Donald F. McGahn, a lawyer at Jones Day and former chairman of the Federal Election Commission who is representing Mr. Trump, said the construction loan was not initially disclosed because the Trump Organization had not drawn down on it as of the date listed on the 2015 Federal Election Commission filing. As a result, no liability then existed, he said.
According to guidance from the federal office of government ethics, an untapped line of credit does not have to be reported as a liability.
Mr. Trump’s complicated history with Wall Street goes back to the early 1990s, when three of his casinos ran into financial trouble; the Trump Taj Mahal filed for bankruptcy. Creditors often ended up with pennies on the dollar, and the failures soured Mr. Trump’s relationship with a number of banks.
At one point, Mr. Trump was responsible for about $900 million personally before his businesses were restructured. Several bankers on Wall Street say they are simply not willing to take on what they almost uniformly referred to as “Donald risk.”
Another risk with dealing with Mr. Trump is his proclivity to sue. Deutsche Bank got a taste of his litigious side in 2008 when he sued it and a group of other financial institutions to avoid paying the $40 million that he had personally guaranteed on a $640 million construction loan connected to the Trump International Hotel & Tower in Chicago.
Things went awry when Deutsche Bank asserted in late 2008 that part of the construction loan was due and payable.
Mr. Trump asked the lenders for more time to pay because of the financial crisis. He argued that the crisis was essentially an act of God, allowing him to invoke the “force majeure,” or extraordinary event, clause. in his contract with the bank. He also demanded that Deutsche Bank instead pay him $3 billion in damages.
Deutsche Bank countersued Mr. Trump, demanding repayment of the loan. “This action is an attempt by Donald J. Trump — a self-proclaimed master of negotiation and deal making — to avoid living up to the deal he reached with Deutsche Bank in 2005,” the bank said in a legal filing. “This suit is classic Trump.”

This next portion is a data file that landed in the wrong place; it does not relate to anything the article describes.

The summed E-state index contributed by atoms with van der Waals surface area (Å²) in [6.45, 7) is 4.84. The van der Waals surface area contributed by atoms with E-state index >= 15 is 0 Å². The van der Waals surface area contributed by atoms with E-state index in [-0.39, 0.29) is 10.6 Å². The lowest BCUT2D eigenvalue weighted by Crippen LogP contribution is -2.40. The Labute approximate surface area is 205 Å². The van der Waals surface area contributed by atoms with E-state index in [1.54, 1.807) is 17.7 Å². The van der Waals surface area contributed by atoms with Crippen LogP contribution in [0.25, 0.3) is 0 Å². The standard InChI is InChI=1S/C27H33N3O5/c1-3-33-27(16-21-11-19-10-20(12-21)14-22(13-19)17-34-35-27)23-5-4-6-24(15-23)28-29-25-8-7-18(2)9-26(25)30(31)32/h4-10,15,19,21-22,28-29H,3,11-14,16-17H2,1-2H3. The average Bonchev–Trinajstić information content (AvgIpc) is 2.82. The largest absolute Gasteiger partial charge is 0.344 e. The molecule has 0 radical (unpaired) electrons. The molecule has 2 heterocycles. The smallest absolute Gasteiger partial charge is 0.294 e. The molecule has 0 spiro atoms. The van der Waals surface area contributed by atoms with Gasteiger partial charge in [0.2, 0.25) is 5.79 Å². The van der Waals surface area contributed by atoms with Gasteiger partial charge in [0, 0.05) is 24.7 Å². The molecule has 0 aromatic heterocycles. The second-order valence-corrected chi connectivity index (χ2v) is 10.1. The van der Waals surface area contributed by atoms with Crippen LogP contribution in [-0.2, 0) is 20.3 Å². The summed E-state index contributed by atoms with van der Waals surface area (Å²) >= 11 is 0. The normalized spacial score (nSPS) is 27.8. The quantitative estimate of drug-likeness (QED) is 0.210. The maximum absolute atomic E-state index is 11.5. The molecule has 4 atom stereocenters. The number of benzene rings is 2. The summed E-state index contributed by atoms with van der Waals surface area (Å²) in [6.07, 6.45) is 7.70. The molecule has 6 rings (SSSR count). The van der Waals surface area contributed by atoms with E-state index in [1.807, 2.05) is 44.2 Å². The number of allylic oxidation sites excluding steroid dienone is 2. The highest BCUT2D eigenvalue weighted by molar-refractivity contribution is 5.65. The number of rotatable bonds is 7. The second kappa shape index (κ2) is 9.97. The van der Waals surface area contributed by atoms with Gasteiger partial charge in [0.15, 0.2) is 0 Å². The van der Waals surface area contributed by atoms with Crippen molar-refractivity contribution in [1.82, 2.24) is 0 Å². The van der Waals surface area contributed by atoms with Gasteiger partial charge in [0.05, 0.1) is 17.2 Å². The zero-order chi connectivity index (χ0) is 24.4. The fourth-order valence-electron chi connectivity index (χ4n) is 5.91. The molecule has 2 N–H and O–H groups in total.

The two sides ultimately reached an agreement, and the original construction loan has since been repaid in full. Dune Capital, Mr. Mnuchin’s firm, was part of the lending group led by Deutsche Bank. “We were happy with the outcome, and it had no impact on our relationship,” he said.
In 2012, Deutsche Bank and Mr. Trump started down a new path together on the Trump International Hotel and Tower, which is now finished and stands on the site of the old Chicago Sun-Times building. (It was also a site of protests in March on a night of clashes that resulted in Mr. Trump’s canceling a campaign rally.) It included a new loan valued at $25 million to $50 million, according to his federal disclosure statement.
Mr. Trump does list an additional liability connected to the Chicago tower — this one in excess of $50 million — on his financial disclosure form.
This loan, oddly, is not from a bank but is housed in a limited liability company controlled by Mr. Trump himself.
In the interview with The New York Times, Mr. Trump said he bought this particular loan back from a group of banks several years ago. Instead of retiring it, he decided to keep it outstanding, and he pays interest on it to himself. The L.L.C. is valued on Mr. Trump’s financial statements as practically worthless despite holding a multimillion-dollar loan.
“We don’t assess any value to it because we don’t care,” Mr. Trump said. “I have the mortgage. That is all there is. Very simple. I am the bank.”
Jason D. Greenblatt, chief legal officer for the Trump Organization, would not explain why the loan was not simply paid off after the company bought it.
“I am not sure it’s appropriate for us to discuss our sort of internal financial reasoning behind transactions in the press,” he said. “It’s really personal corporate trade secrets, if you will. Neither newsworthy or frankly anybody’s business.”
As for Mr. Harris of Ladder Capital, he had nothing but positive things to say about Mr. Trump as a borrower.
“I’ve read all the stories you’ve read, but I’ve never had a default,” Mr. Harris said. (Ladder Capital happens to employ Jack Weisselberg, the son of Allen Weisselberg, chief financial officer of the Trump Organization.)
“I’ve never had to call him and say you missed a payment or you have a loan coming due — not at all,” Mr. Harris added. “He borrows money. He gets a schedule to pay us back, and he does it. There’s no additional concerns because he’s Donald Trump.”
If there were any prevailing doubts of his stature on Wall Street, Mr. Trump said the chief executive at Deutsche Bank could easily allay it.
“Why don’t you call the head of Deutsche Bank? Her name is Rosemary Vrablic,” he said in the recent interview. “She is the boss.”
Ms. Vrablic is a private wealth manager at Deutsche Bank in New York. She is not the company’s chief executive; John Cryan holds that role. Both declined to comment on Mr. Trump.
Trump boasts of rapport with Wall St., but the feeling is not quite mutual